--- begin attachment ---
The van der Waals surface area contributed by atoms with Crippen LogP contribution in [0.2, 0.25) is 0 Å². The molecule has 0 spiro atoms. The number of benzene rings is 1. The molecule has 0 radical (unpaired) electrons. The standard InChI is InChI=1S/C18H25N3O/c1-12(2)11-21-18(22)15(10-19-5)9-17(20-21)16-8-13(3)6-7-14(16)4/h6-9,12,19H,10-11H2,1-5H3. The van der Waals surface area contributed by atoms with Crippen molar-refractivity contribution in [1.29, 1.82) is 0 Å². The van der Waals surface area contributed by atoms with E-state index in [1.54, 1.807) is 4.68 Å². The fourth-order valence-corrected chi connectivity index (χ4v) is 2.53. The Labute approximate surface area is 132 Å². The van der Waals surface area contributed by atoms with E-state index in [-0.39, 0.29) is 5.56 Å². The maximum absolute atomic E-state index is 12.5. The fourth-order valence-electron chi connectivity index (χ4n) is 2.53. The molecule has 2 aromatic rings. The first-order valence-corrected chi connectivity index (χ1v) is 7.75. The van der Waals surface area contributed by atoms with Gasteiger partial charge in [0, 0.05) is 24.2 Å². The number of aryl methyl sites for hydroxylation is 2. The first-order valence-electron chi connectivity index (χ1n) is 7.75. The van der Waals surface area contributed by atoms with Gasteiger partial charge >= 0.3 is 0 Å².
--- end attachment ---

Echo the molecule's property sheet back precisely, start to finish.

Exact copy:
The van der Waals surface area contributed by atoms with Crippen LogP contribution in [0.2, 0.25) is 0 Å². The molecule has 0 spiro atoms. The number of benzene rings is 1. The molecule has 0 radical (unpaired) electrons. The standard InChI is InChI=1S/C18H25N3O/c1-12(2)11-21-18(22)15(10-19-5)9-17(20-21)16-8-13(3)6-7-14(16)4/h6-9,12,19H,10-11H2,1-5H3. The van der Waals surface area contributed by atoms with Crippen molar-refractivity contribution in [1.29, 1.82) is 0 Å². The van der Waals surface area contributed by atoms with E-state index in [1.54, 1.807) is 4.68 Å². The fourth-order valence-corrected chi connectivity index (χ4v) is 2.53. The Labute approximate surface area is 132 Å². The van der Waals surface area contributed by atoms with E-state index in [-0.39, 0.29) is 5.56 Å². The maximum absolute atomic E-state index is 12.5. The fourth-order valence-electron chi connectivity index (χ4n) is 2.53. The molecule has 2 aromatic rings. The first-order valence-corrected chi connectivity index (χ1v) is 7.75. The van der Waals surface area contributed by atoms with Gasteiger partial charge in [0, 0.05) is 24.2 Å². The number of aryl methyl sites for hydroxylation is 2. The first-order valence-electron chi connectivity index (χ1n) is 7.75. The van der Waals surface area contributed by atoms with Gasteiger partial charge >= 0.3 is 0 Å².